Clause 8.3 Design and Development is regularly misunderstood—not just by Quality Managers but by Auditors as well. It is one of the toughest and most confusing clauses and we find a lot of questions regarding clause 8.3. The fact that you need some form of processes for such a creative process can make it very hard. Due to this difficulty, it is probably the most excluded clause. We have even seen companies leaving these activities out of scope to solve this.
The input requirements by ISO9001 for the Design and Development Process are:
- Functional and performance requirements.
- Previous design and development activities that are similar.
- Statutory / regulatory requirements.
- Applicable standards or codes of practice.
- Consequences of failure (risk) associated with the potential of failure due to the nature of the products and services
1. Functional and Performance Requirements
Number one should be pretty clear before the company even starts to do anything. There can be formal requirements from the customer like in a “request for proposal” or they can be known implicitly by talking to a group of potential customers or via desk research. Regardless of how the company gathers the information, it should be clear what the customer expects.
2. Previous Design and Development Activities That Are Similar
When there is a history record of all the things the company has done, it should be fairly easy to get at least a starting point of the activities done in the past. Part of the requirements could be mapped to the new projects. Looking for best practices among the past projects should make it easier to come up with a concise way of working.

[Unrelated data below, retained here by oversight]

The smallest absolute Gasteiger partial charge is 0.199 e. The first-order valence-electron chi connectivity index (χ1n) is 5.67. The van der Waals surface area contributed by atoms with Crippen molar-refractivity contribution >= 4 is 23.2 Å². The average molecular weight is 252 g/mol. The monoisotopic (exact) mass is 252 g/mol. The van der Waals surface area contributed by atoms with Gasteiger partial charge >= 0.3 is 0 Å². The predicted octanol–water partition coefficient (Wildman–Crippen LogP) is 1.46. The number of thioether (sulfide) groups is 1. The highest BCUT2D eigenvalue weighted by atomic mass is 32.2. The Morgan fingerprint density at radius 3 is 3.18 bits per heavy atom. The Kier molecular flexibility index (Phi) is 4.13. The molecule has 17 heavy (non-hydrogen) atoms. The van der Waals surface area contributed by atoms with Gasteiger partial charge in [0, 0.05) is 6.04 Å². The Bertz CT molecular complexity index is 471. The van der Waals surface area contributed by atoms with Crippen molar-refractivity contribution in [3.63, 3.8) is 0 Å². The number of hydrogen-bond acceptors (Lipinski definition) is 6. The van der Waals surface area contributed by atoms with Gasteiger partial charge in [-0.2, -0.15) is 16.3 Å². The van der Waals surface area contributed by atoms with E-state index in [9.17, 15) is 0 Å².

3. Statutory / Regulatory Requirements
Rules and regulations should be a top priority when you design and develop products and services, regardless of your industry. Having the right knowledge for all the applicable rules and regulations can be pretty tough due to complexity. Investing in this exercise is money and time well spent because the fines can be quite high when it turns out that the company didn’t operate within the law.
4. Applicable Standards or Codes of Practice
This point is in line with the rules and regulations. A lot of (inter)national standards help companies to uniformly operate. Some great standards are FDA, API, and CE. They serve as a guide for companies when they want to operate in certain markets. Most of the time, customers demand compliance to certain standards as a mandatory requirement in order to do business with them.
5. Consequences of Failure (Risks) Associated with the Potential of Failure Due to the Nature of the Products and Services
A properly performed risk analysis will help the company to tackle this last point. The company should be aware of all the consequences the products or services can have—not only on the company itself but any other stakeholder. Take time to think thoroughly about these risks. This will help the company to plan out the best mitigation plan possible.
These are the basic inputs required for a functioning Design and Development Process. Next post will dive deeper into the output of the process. Don’t forget to subscribe to stay up-to-date!